Always Be Prepared

By Allen C. Ho, MD, and Robert L. Avery, MD
 

This year’s Atlantic hurricane season has been unusually active, as we have all seen and heard. The catastrophic damage caused by Hurricanes Harvey, Irma, and Maria that made US landfall in Texas, Florida, and Puerto Rico, respectively, between late August and mid-September continues to be an important humanitarian issue.

Death and destruction are only part of the devastating effects of these natural disasters. With thoughts and images of limited food and cell service, scarce fuel, and an inconceivable amount of cleanup swirling around in your head, you may be tempted to queue up R.E.M.’s “It’s the End of the World.” But recovery efforts are under way, and, amazingly, the Florida Keys reopened to tourists just 3 weeks after Hurricane Irma unleashed its fury on the area. For others, returning to status quo may take more time. Parts of Texas affected by Harvey are still digging out and trying to resume regular activities while facing a housing crisis. And, at the time we write this, in early October, more than half of Puerto Rico is still without drinking water, and many remain without power. Authorities say the power outage could last months in some places. Perhaps worst of all, Hurricane Maria destroyed many of the island’s hospitals and clinics.

Do you have a plan in place in the event of a disaster? Do you have water, candles, flashlights, and batteries stockpiled? We can all take a lesson from the Scout Motto, which admonishes us to be prepared. We might not be able to predict when and where the next hurricane, earthquake, or lightning strike will occur, but if we are always in a state of readiness in mind and body, then we will be better able to act in an appropriate and timely manner. Maintaining this state of mental preparedness will come in handy not only during natural disasters, but also in medical emergencies and in surgical situations in which unplanned complications arise.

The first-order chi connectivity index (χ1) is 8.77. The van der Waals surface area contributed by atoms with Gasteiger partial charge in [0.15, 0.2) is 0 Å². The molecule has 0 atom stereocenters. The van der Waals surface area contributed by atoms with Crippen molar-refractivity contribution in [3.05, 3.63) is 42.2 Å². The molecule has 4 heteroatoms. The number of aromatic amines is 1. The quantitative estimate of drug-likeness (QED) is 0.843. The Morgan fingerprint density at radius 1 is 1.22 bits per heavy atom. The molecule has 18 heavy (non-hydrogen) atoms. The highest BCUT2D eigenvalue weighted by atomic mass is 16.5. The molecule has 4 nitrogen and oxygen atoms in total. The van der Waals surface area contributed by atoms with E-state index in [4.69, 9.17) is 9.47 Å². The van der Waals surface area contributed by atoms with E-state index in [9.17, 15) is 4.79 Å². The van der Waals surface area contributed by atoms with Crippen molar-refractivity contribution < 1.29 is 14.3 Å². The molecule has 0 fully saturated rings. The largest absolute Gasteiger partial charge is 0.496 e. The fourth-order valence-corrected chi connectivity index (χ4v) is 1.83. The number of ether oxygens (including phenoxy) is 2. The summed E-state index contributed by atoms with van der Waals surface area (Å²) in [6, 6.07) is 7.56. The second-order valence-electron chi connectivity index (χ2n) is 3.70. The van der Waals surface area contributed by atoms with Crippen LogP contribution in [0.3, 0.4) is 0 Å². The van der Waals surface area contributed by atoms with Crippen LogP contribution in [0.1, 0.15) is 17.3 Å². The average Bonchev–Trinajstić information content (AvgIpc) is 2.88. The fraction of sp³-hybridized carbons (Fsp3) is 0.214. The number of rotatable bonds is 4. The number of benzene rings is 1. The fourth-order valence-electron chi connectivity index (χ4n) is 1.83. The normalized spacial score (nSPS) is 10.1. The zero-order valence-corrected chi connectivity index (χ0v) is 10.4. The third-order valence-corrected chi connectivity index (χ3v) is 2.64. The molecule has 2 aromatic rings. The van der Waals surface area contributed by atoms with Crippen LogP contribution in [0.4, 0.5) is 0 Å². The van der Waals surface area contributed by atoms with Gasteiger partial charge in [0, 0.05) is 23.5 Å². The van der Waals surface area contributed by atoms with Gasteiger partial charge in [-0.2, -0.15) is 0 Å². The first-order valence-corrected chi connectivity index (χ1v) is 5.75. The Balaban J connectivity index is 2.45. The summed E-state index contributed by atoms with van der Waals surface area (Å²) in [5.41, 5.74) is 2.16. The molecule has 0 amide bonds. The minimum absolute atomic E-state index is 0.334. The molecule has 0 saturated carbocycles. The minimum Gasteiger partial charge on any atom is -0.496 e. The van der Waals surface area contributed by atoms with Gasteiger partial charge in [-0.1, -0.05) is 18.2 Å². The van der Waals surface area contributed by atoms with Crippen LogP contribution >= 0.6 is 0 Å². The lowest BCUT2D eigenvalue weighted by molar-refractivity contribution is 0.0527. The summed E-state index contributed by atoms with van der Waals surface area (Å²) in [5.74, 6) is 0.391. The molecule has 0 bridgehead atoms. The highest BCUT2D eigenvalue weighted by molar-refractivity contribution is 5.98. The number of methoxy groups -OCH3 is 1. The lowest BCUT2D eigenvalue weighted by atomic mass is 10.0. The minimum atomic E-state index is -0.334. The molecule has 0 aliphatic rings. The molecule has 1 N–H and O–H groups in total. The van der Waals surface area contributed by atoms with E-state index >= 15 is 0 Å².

Now, back to hurricanes of a different sort. You probably know that hurricane is also the name of a cocktail that is popular in New Orleans. And, as we all know, the annual meeting of the American Academy of Ophthalmology (AAO) is around the corner—in New Orleans, as it happens. This is fitting, as the Crescent City knows all too well about the time, resources, and manpower needed to come back from the devastating effects of a hurricane.

In response to the recent hurricanes and the earthquakes that have affected Mexico during the same period, the AAO and the Pan-American Association of Ophthalmology established an emergency relief fund to help those in the affected areas get the services and aid they need. Our friends, family, and colleagues in these locales still need assistance. Contributions can be made at bit.ly/DisasterRelief2017. Your tax-deductible donation at that site will go to Americares, a nonprofit disaster relief and global health organization.

To those of you who will be in NOLA next month: Look around you while you are there and appreciate the community’s resilience and its resurgence since Hurricane Katrina. And know that, although it may take time for those affected by this year’s hurricanes to rebuild and get back to normal, they will get there—especially with the support of those who take the time and thought to donate to the effort.

Allen C. Ho, MD, Chief Medical Editor
Robert L. Avery, MD, Associate Medical Editor

 

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About Retina Today

Retina Today is a publication that delivers the latest research and clinical developments from areas such as medical retina, retinal surgery, vitreous, diabetes, retinal imaging, posterior segment oncology and ocular trauma. Each issue provides insight from well-respected specialists on cutting-edge therapies and surgical techniques that are currently in use and on the horizon.